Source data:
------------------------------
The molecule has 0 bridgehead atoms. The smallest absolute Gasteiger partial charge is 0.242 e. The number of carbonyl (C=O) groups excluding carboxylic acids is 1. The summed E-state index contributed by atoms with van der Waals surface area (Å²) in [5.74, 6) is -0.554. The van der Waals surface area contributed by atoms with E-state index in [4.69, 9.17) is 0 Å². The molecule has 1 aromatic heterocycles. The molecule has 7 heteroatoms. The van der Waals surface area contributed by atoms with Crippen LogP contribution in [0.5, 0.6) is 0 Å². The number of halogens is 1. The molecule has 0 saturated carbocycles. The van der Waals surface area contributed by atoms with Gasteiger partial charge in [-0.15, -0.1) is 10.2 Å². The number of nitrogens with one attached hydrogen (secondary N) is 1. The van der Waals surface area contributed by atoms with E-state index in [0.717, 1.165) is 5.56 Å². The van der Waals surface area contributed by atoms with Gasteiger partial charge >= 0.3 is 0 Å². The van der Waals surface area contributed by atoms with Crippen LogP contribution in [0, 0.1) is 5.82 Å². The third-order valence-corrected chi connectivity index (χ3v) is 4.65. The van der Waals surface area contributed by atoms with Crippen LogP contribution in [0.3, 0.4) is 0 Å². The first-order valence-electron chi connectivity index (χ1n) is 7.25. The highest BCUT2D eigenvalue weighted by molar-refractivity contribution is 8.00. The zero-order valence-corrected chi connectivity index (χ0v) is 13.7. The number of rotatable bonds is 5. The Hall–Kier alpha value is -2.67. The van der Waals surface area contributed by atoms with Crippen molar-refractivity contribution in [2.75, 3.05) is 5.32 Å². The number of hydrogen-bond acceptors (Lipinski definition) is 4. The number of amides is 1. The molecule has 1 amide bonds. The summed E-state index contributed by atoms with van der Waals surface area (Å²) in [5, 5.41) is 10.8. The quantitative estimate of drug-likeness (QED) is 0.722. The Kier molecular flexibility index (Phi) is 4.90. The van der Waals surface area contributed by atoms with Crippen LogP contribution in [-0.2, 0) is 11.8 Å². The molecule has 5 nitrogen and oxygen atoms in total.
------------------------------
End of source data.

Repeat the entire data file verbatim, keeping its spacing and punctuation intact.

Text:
The molecule has 0 bridgehead atoms. The smallest absolute Gasteiger partial charge is 0.242 e. The number of carbonyl (C=O) groups excluding carboxylic acids is 1. The summed E-state index contributed by atoms with van der Waals surface area (Å²) in [5.74, 6) is -0.554. The van der Waals surface area contributed by atoms with E-state index in [4.69, 9.17) is 0 Å². The molecule has 1 aromatic heterocycles. The molecule has 7 heteroatoms. The van der Waals surface area contributed by atoms with Crippen LogP contribution in [0.5, 0.6) is 0 Å². The number of halogens is 1. The molecule has 0 saturated carbocycles. The van der Waals surface area contributed by atoms with Gasteiger partial charge in [-0.15, -0.1) is 10.2 Å². The number of nitrogens with one attached hydrogen (secondary N) is 1. The van der Waals surface area contributed by atoms with E-state index in [0.717, 1.165) is 5.56 Å². The van der Waals surface area contributed by atoms with Gasteiger partial charge >= 0.3 is 0 Å². The van der Waals surface area contributed by atoms with Crippen LogP contribution in [0, 0.1) is 5.82 Å². The third-order valence-corrected chi connectivity index (χ3v) is 4.65. The van der Waals surface area contributed by atoms with Crippen LogP contribution in [0.3, 0.4) is 0 Å². The first-order valence-electron chi connectivity index (χ1n) is 7.25. The highest BCUT2D eigenvalue weighted by molar-refractivity contribution is 8.00. The zero-order valence-corrected chi connectivity index (χ0v) is 13.7. The number of rotatable bonds is 5. The Hall–Kier alpha value is -2.67. The van der Waals surface area contributed by atoms with Crippen molar-refractivity contribution in [2.75, 3.05) is 5.32 Å². The number of hydrogen-bond acceptors (Lipinski definition) is 4. The number of amides is 1. The molecule has 1 amide bonds. The summed E-state index contributed by atoms with van der Waals surface area (Å²) in [5, 5.41) is 10.8. The quantitative estimate of drug-likeness (QED) is 0.722. The Kier molecular flexibility index (Phi) is 4.90. The van der Waals surface area contributed by atoms with Crippen LogP contribution in [-0.2, 0) is 11.8 Å². The molecule has 5 nitrogen and oxygen atoms in total.